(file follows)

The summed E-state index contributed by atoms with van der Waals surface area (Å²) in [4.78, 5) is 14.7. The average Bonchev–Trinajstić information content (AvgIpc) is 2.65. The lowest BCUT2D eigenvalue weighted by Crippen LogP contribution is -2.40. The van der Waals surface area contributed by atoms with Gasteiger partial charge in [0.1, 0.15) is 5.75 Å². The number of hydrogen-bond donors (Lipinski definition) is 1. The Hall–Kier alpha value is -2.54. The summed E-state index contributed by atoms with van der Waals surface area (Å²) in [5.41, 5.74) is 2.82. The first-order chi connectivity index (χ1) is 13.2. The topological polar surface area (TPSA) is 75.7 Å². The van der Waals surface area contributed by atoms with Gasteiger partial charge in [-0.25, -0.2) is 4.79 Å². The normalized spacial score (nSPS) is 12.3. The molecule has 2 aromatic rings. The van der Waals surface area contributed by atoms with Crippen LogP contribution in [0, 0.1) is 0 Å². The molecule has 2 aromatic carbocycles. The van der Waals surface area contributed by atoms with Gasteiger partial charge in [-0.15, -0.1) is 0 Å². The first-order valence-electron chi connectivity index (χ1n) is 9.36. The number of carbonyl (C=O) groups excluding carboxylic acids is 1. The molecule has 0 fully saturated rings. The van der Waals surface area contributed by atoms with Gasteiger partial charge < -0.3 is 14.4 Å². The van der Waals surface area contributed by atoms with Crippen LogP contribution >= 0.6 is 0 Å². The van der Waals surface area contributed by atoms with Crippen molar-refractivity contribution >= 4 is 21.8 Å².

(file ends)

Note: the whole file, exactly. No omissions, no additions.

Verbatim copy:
The summed E-state index contributed by atoms with van der Waals surface area (Å²) in [4.78, 5) is 14.7. The average Bonchev–Trinajstić information content (AvgIpc) is 2.65. The lowest BCUT2D eigenvalue weighted by Crippen LogP contribution is -2.40. The van der Waals surface area contributed by atoms with Gasteiger partial charge in [0.1, 0.15) is 5.75 Å². The number of hydrogen-bond donors (Lipinski definition) is 1. The Hall–Kier alpha value is -2.54. The summed E-state index contributed by atoms with van der Waals surface area (Å²) in [5.41, 5.74) is 2.82. The first-order chi connectivity index (χ1) is 13.2. The topological polar surface area (TPSA) is 75.7 Å². The van der Waals surface area contributed by atoms with Gasteiger partial charge in [-0.25, -0.2) is 4.79 Å². The normalized spacial score (nSPS) is 12.3. The molecule has 2 aromatic rings. The van der Waals surface area contributed by atoms with Crippen LogP contribution in [0, 0.1) is 0 Å². The molecule has 2 aromatic carbocycles. The van der Waals surface area contributed by atoms with Gasteiger partial charge in [-0.15, -0.1) is 0 Å². The first-order valence-electron chi connectivity index (χ1n) is 9.36. The number of carbonyl (C=O) groups excluding carboxylic acids is 1. The molecule has 0 fully saturated rings. The van der Waals surface area contributed by atoms with Gasteiger partial charge < -0.3 is 14.4 Å². The van der Waals surface area contributed by atoms with Crippen LogP contribution >= 0.6 is 0 Å². The van der Waals surface area contributed by atoms with Crippen molar-refractivity contribution >= 4 is 21.8 Å².